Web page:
What an exciting, thrilling read! It kept me on the edge of my seat waiting to see what happened next. The beginning was a flurry of confusion as I was introduced to not only the world and its rules, but also nearly every village resident. I finally decided to plow through, and I'm glad that I did because the town elders and their titles weren't really important. The writing was vivid and brought to mind images of a beautiful frozen landscape.

The village folks were written so well they could have stepped into the pages from any small community. There are always those in the bunch who are revered, those who are afraid of change, those that follow blindly, etc. Templeman writes with a clarity on how villages and their members work.

I didn't really buy the insta-love for one couple. They meet and bam they want to spend eternity together. It was never explained why they felt like they had known each other before. I wanted an explanation for why this connection ran so deep and was instantaneous and some other connections as well, not just the boy-girl kind.

I felt like the answer to the mystery was well thought out, and that all of the pieces fit together in the end. There was such a delicious build to the finale, that I felt the finale needed to be drawn out a little bit. It was over within a chapter or two. I really enjoyed not knowing what was coming. I sort of had my suspicions, but I just wasn't certain. I would recommend this to anyone who loves a little bit of horror mixed with a little bit of fantasy mixed with a whole lot of mystery. There are some gory details when describing victims.

I would love to see more of this world in other books. I will also be checking out more works by this author.
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Format: Hardcover Vine Customer Review of Free Product ( What's this? )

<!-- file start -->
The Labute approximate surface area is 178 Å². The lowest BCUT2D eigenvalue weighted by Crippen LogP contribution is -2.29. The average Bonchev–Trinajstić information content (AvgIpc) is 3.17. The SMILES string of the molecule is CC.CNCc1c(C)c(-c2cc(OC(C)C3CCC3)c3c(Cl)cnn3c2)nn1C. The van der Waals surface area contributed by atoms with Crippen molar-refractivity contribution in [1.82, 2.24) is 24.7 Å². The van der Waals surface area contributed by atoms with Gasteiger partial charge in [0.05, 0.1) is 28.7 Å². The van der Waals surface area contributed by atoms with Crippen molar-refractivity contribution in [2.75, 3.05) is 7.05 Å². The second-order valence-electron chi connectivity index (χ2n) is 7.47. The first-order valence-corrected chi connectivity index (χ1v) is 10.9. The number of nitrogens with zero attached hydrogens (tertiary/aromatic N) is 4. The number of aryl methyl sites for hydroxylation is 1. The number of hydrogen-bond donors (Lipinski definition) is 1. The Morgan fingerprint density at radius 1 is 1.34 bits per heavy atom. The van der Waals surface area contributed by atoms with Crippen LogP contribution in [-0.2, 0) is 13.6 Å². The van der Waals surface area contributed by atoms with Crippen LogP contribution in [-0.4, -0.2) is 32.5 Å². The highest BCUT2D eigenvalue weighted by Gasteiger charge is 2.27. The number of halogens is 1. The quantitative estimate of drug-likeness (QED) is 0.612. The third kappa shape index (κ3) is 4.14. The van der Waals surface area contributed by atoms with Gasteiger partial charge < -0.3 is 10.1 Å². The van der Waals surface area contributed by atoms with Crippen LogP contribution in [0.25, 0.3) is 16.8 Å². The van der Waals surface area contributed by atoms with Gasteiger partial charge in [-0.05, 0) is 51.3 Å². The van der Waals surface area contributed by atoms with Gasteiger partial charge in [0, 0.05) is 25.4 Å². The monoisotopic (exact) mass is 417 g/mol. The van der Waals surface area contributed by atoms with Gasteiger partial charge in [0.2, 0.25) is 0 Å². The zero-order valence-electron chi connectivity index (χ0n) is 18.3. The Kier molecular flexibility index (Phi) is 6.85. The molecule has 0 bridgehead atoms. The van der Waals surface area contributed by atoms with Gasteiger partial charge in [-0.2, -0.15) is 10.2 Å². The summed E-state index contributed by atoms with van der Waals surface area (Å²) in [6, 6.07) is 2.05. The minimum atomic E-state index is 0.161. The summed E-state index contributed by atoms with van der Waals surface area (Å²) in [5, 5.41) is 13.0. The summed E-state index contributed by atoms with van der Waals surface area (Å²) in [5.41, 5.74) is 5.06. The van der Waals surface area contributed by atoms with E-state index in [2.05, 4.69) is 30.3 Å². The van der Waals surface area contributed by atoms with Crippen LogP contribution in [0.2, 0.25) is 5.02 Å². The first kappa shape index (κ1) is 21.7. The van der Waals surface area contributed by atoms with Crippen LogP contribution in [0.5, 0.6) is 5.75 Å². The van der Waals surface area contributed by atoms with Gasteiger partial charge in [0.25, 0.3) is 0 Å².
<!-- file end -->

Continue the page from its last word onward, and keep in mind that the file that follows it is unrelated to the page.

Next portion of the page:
I picked this novel up thinking it would be a dark retelling of a fairy tale, perhaps Snow White. Well... that's not wrong, exactly. It's not a retelling of a fairy tale as much as a sampler of themes from a wide variety of tales: Snow White, the similarly named but dissimilarly themed Snow White and Rose Red, Sleeping Beauty, and the currently popular storyline of teens in love with (sexy) monsters. It's definitely dark, dark as can be. In fact, I'd classify this as a horror story. Templeman's writing occasionally becomes a bit overblown and clunky, but she is very effective at being creepy. I'm a full grown adult and I had a bit of trouble getting to sleep after reading one of the more gruesome chapters.

Templeton deserves praise for avoiding a couple of the typical fairy-tale retelling traps. She doesn't get overly involved in the teen romance, or excessively wrapped up in describing tumultuous passions etc. The love triangle is there, but it stays a subplot. Secondly, she doesn't have any particular problem with killing off characters, even characters we like. This gives the book a very unpredictable feeling, and we the readers feel equally as out of control as Rowen does, with no idea who will be dispatched next or why. Thirdly, the twists are not terribly predictable. You definitely get a feel for where the book is going by the last few chapters, but there's never a time when it's blindingly obvious enough to be irritating. The ending feels appropriate and satisfactory.

On the other hand, there are some major flaws. Templeton has Rowen totally avoid the witches, who are portrayed as being completely and utterly kind and prosaic. She's afraid of them - but there's never an explanation for it.